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Homeland Security

Istanbul Battles Coronavirus Behind Closed Doors

By Dorian Jones March 25, 2020

Istanbul, Turkey's largest city, is at the center of the country's efforts to control the spread of COVID-19. Authorities are ramping up restrictions, as the number of infections increase.

On Tuesday, Health Minister Fahrettin Koca announced the pandemic's latest figures – seven new deaths, bringing the death toll to 44, with a total of 1,872 infections.

With a population of more than 16 million people, Istanbul accounts for a fifth of Turkey's population. It is seen as an indicator for the entire country's ability to win or lose in its battle against COVID-19.

Every night across Istanbul, like in other Turkish towns and cities, people cheer and whistle from their balconies or windows in support of the country's medical workers.

The city is learning to live behind closed doors, including its children, who woke up Monday morning with their schools shuttered in the latest effort by Ankara to contain the coronavirus.

Schools closed for two weeks, but many believe that remains an optimistic target, given that the epidemic remains in its infancy.

COVID-19 came late to Turkey. The first official infection was reported two weeks ago.

Among the first steps taken by Ankara to contain the virus was to close cinemas, theaters and restaurants until further notice.

With its culture of street restaurants, Istanbul is a city that loves to live outside. Now, the streets are silent and empty, devoid of bustling tables of customers enjoying the city's famed culinary pleasures.

Even prayers at mosques are suspended, possibly a first in the city's long history.

Despite the severe measures, there is a growing awareness among Istanbul's residents about the dangers of the virus.

"Definitely there is a big danger, both for our country and the world," said Muhammet, a student. "Immediately, precautions should be taken. We have no doubt scientists and health workers are doing their best."

But others are more critical of the government's response.

"They hid the virus. My nephew works at a hospital. There are six or seven virus victims at a time, when they kept saying that there is no virus. Who are they kidding?" said a retired woman who declined to give her name. "How come there isn't? Why did they deny this? Why didn't they take precautions, like stopping the planes coming to Istanbul?"

Ankara denies such criticism, insisting it is reacting with speed and transparency.

Private hospitals on the front line

Istanbul's numerous and well-equipped private hospitals are being put on the front line to fight the virus.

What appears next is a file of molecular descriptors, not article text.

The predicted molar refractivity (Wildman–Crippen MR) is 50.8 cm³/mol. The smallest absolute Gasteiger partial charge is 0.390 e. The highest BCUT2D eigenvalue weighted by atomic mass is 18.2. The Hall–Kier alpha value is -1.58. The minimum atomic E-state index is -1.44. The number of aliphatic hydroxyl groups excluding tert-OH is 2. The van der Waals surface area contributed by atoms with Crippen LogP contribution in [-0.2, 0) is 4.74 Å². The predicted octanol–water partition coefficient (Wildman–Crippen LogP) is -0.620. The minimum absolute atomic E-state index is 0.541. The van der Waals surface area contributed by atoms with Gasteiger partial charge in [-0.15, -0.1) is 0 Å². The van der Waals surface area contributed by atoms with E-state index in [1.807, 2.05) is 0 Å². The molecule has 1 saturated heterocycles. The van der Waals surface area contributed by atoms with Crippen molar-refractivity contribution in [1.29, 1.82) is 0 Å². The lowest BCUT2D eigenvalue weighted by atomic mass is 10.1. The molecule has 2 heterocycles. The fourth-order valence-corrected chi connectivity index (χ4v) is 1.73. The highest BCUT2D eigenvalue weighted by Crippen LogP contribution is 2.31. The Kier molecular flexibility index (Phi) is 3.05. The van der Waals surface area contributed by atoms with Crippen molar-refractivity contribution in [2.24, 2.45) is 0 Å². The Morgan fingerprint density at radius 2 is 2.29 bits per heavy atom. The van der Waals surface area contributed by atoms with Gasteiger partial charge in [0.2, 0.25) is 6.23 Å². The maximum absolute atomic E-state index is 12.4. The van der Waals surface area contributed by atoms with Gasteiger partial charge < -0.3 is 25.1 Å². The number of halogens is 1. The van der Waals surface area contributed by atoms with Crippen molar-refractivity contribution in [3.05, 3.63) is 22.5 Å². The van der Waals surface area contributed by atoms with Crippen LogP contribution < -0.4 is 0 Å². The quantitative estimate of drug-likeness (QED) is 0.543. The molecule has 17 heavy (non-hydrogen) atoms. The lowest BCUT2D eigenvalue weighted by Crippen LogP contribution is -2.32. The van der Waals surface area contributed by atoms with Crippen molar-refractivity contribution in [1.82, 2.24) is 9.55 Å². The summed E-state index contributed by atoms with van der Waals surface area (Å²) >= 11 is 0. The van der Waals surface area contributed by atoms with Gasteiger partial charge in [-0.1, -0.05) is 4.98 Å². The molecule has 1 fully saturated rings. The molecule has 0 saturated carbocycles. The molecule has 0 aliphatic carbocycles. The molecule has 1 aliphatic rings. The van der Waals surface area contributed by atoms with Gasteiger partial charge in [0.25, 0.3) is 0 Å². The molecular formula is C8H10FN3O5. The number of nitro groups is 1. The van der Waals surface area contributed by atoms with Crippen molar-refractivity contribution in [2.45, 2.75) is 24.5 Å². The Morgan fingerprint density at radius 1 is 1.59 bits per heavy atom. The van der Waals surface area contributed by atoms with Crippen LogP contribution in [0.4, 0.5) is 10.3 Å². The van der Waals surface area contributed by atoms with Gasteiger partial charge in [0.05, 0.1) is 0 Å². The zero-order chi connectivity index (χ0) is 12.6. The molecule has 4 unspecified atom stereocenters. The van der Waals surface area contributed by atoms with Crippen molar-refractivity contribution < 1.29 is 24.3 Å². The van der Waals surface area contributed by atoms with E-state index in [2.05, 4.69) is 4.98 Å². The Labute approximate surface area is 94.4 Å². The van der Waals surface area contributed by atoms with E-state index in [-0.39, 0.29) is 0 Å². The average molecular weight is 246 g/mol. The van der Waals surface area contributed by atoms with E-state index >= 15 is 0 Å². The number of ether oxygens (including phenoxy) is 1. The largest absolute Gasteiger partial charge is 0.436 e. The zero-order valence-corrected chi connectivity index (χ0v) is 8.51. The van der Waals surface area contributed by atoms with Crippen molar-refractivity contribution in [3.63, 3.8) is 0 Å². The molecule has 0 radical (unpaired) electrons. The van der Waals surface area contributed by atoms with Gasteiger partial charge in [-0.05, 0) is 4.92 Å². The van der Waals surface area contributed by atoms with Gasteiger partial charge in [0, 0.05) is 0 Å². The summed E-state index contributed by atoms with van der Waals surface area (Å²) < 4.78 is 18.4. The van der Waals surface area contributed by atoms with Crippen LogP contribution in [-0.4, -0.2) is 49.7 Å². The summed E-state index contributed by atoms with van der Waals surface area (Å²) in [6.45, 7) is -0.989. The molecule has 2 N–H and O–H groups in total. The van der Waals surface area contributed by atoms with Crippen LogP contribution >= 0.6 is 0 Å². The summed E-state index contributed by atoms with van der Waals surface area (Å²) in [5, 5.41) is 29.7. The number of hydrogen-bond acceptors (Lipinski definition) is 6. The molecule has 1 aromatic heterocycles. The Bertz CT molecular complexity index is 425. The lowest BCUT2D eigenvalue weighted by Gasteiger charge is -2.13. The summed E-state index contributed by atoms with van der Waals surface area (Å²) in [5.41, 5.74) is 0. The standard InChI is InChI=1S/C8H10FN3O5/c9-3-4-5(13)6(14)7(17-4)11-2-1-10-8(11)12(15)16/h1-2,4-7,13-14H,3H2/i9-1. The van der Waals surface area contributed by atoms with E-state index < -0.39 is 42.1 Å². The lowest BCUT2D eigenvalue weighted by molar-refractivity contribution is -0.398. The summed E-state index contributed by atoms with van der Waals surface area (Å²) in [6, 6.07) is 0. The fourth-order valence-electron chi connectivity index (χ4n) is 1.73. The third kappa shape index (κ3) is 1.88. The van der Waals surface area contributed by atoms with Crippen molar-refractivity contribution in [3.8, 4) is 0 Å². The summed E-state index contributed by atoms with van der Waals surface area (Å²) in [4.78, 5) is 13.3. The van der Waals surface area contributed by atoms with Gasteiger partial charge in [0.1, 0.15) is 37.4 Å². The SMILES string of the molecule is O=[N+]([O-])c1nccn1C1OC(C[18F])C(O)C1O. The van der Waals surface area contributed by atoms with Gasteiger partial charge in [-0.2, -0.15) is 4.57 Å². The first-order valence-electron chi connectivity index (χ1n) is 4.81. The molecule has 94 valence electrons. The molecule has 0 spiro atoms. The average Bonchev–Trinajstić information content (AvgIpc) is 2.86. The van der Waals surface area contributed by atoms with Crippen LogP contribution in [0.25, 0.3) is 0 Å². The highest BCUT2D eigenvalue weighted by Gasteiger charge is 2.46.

"The government has declared all private hospitals "pandemic hospitals," which gives it the authority to force them to accept corona patients and to set aside the facilities to treat them," said analyst Atilla Yesilada of Global Source Partners.

"Medical residents have been drafted into active duty," he added. "The administration is trying to soothe public concerns about a health crisis by assurances that staff, facilities, medicine and test kits are adequate for even dire scenarios."

Yesilada pointed out, however, that anecdotal evidence suggests there is growing criticism about exhaustion, poor safety standards, a lack of masks, gloves, and other vital equipment for hospital staff.

On Sunday, Interior Minister Suleyman Soylu announced that authorities had raided depots belonging to medical suppliers suspected of hoarding vital equipment, including face masks.

The Turkish Medical Association warned Sunday that inadequate regulations meant that all health care professionals are in danger of being infected. It also added that Turkey must immediately install new intensive care units.

The Health Ministry rejected such criticisms as unfounded.

The Interior Ministry introduced a nationwide measure controlling the number of people using food shops to ensure against overcrowding.

Earlier, people over 65 were banned from leaving home.

Istanbul municipal authorities have even started removing benches to discourage people from sitting and chatting.

Police cars are touring Istanbul's popular seafront areas telling people to go home. For now, Ankara has refrained from introducing compulsory lockdown measures for most of the population.

But in Istanbul, much of the population is already heeding government calls to stay home and only work if essential.

The use of the city's public transportation has collapsed in two weeks. According to figures released by Istanbul's Municipal Authority on Sunday, 800,000 people used the transport network, down from 4.8 million users two weeks prior – a 68% drop.

Istanbul's mayor, Ekrem Imamoglu of the opposition Republican People's Party (CHP), is calling on the city to stay strong.

"Together, we will get through. Our country, our city, can be an example for the world on how to keep the coronavirus cases and fatalities low," he said Imamoglu at a recent press conference. "My fellow citizens of Istanbul, we do have difficult days ahead of us, but everything will be beautiful. Don't lose hope."

In its 3,000-year history Istanbul has faced plagues and invasions. It is now bracing itself for this latest challenge.

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